Preservation Studies Introduction

For over thirty years, the Preservation Studies Program at Boston University has provided the interdisciplinary training necessary for the effective and judicious management of cultural resources. Students in the Program engage firsthand with both traditional and innovative forms of preservation practice and receive essential preparation in architectural history, preservation planning, building conservation, preservation law, and adaptive use. Together these provide a broad grounding that emphasizes the variety of historic resources and the diversity of approaches to their preservation.

Boston University is a major research institution, located in a city well known for its rich history, its leadership in historic preservation, and its outstanding colleges and universities. The Graduate School of Arts and Sciences offers M.A., M.S., and Ph.D. degrees and is committed to preparing future practitioners, researchers, and teachers in over forty programs in the liberal arts, music, and theology. The Preservation Studies Program’s affiliation with the American & New England Studies Program provides outstanding faculty from the departments of archaeology, art history, and history, and both Programs have a long-standing commitment to the study of material culture and the built environment. The Preservation Studies Program also draws on the faculty of Urban Affairs within Metropolitan College, the University’s school for continuing education. Its joint JD/MA program, offered in association with the University’s School of Law, was the first in the nation.

Critical and distinctive to the Preservation Studies Program is the integration of traditional coursework with extensive opportunities for practical and professional experience through classwork and internships. Boston and New England have long been at the center of the preservation movement, as home to many of its founders and to practitioners and institutions that continue to be in the vanguard of developments in the field. Class projects take advantage of the tremendous scope of preservation activity in the region, from large-scale initiatives across the state and region to grassroots neighborhood efforts in cities and towns. The Program also draws on that community for its adjunct faculty, for internships, and for employment after graduation.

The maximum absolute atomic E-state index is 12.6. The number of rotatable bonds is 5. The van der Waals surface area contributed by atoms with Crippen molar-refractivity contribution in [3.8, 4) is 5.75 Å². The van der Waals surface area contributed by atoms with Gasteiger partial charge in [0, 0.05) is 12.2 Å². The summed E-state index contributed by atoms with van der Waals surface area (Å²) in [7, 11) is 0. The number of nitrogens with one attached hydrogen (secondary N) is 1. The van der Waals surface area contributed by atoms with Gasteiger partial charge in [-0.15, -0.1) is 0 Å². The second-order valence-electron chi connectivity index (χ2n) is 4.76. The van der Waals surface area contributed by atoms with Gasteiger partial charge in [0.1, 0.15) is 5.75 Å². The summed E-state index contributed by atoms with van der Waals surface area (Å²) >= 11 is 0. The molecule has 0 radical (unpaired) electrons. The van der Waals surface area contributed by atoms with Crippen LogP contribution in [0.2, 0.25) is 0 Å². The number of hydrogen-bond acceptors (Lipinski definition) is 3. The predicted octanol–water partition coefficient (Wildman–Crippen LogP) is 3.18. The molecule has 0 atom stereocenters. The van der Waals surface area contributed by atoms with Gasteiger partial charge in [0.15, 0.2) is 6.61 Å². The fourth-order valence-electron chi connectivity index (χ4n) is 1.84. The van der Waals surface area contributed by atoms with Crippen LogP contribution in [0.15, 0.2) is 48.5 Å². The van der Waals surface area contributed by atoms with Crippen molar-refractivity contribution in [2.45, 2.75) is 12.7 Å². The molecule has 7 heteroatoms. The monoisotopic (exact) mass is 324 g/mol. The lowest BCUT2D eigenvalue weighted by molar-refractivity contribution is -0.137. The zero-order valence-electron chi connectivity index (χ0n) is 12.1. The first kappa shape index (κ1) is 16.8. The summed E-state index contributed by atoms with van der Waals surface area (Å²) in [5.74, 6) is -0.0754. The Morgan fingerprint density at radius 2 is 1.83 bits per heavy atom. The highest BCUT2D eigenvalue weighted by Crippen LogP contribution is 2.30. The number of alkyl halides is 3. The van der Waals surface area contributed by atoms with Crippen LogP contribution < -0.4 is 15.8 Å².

The Preservation Studies Program has educated over 200 preservation professionals, most of whom continue to pursue these careers in communities across the nation. Graduates of the Program have gone on to distinguished leadership positions in preservation, particularly in Boston and New England. The Program’s network within these communities, through its faculty and alumni, is among its greatest strengths.

If you have any questions or are planning to be in Boston and would like to arrange a campus visit, please call 617-353-2948 or send us an email. I would be happy to meet with you and arrange for you to speak with other faculty and students in the program.

Sincerely,

Professor Daniel Bluestone
Director of Preservation Studies
226 Bay State Road, Room 104
Boston, MA 02215
Email